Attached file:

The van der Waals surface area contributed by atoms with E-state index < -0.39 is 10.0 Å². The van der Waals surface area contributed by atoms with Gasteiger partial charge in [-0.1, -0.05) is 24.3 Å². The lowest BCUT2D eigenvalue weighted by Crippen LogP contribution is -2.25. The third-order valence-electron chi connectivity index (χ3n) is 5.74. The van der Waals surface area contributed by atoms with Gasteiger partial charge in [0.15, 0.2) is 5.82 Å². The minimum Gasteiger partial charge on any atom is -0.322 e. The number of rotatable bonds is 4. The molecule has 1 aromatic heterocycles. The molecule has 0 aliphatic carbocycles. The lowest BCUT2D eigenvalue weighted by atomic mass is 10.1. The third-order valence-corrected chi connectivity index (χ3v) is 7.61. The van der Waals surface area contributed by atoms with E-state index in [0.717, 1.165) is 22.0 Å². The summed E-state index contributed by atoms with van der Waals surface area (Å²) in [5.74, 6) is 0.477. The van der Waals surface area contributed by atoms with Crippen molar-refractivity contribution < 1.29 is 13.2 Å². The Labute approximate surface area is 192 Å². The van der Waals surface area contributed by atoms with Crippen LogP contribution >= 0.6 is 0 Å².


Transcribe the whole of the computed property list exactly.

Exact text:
The van der Waals surface area contributed by atoms with E-state index < -0.39 is 10.0 Å². The van der Waals surface area contributed by atoms with Gasteiger partial charge in [-0.1, -0.05) is 24.3 Å². The lowest BCUT2D eigenvalue weighted by Crippen LogP contribution is -2.25. The third-order valence-electron chi connectivity index (χ3n) is 5.74. The van der Waals surface area contributed by atoms with Gasteiger partial charge in [0.15, 0.2) is 5.82 Å². The minimum Gasteiger partial charge on any atom is -0.322 e. The number of rotatable bonds is 4. The molecule has 1 aromatic heterocycles. The molecule has 0 aliphatic carbocycles. The lowest BCUT2D eigenvalue weighted by atomic mass is 10.1. The third-order valence-corrected chi connectivity index (χ3v) is 7.61. The van der Waals surface area contributed by atoms with E-state index in [0.717, 1.165) is 22.0 Å². The summed E-state index contributed by atoms with van der Waals surface area (Å²) in [5.74, 6) is 0.477. The van der Waals surface area contributed by atoms with Crippen molar-refractivity contribution < 1.29 is 13.2 Å². The Labute approximate surface area is 192 Å². The van der Waals surface area contributed by atoms with Crippen LogP contribution >= 0.6 is 0 Å².